The rabid anti-violence atmosphere in Washington, climaxed by FCC topper Reed Hundt's speech here Tuesday, slammed hard into distributors trying to sell firstrun action hours at NATPE.
The Justice Dept. on Tuesday said it will not challenge the Assn. of Independent Television Stations' voluntary program of viewer advisories and guidelines on TV violence.
U. of Pennsylvania professor George Gerbner is challenging a commonly held belief that violent programming translates into boffo ratings.
FCC chairman Reed Hundt climbed the bully pulpit Monday by forcefully urging broadcasters and programmers to take greater steps to stamp out TV violence.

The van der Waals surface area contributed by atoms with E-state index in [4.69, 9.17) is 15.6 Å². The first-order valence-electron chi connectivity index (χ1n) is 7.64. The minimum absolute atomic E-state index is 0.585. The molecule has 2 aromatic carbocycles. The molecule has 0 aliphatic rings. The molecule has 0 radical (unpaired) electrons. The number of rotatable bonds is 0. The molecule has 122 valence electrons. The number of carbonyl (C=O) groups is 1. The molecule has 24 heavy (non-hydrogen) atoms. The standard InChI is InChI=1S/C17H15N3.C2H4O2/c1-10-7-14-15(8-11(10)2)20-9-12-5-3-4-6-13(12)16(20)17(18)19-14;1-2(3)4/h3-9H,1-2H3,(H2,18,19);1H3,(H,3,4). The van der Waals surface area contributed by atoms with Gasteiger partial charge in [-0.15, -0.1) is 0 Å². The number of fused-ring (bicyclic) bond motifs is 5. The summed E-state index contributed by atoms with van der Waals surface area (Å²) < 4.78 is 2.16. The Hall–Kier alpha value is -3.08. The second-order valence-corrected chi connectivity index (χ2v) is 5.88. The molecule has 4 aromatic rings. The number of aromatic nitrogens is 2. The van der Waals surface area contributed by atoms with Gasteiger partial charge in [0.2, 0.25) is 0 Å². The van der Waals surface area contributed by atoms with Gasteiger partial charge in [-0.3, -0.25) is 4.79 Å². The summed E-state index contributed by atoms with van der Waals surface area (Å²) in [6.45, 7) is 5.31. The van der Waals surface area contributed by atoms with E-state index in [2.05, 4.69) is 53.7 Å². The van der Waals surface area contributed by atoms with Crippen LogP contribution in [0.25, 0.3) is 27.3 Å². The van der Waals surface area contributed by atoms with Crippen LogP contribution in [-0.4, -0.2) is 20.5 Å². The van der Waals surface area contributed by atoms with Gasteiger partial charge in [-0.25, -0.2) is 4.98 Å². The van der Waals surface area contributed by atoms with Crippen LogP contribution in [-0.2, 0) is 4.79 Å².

TV stations that buy some or all of the six new hourlong action series powering their way into TV syndication between now and September could run afoul of the anti-violence crusaders in Washington.
In the wake of FCC chairman Reed Hundt's TV violence address Monday to a joint NATPE/INTV session, industry honchos were saying it was long on style and short on hoped-for substance.
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Broadcast network execs have done an about-face and tentatively agreed to use an independent monitor to assess the violence content in programming.
Passage of anti-violence legislation could have a "devastating impact" on commercial broadcasters, Assn. of Independent Television Stations president Jim Hedlund warned Sunday.
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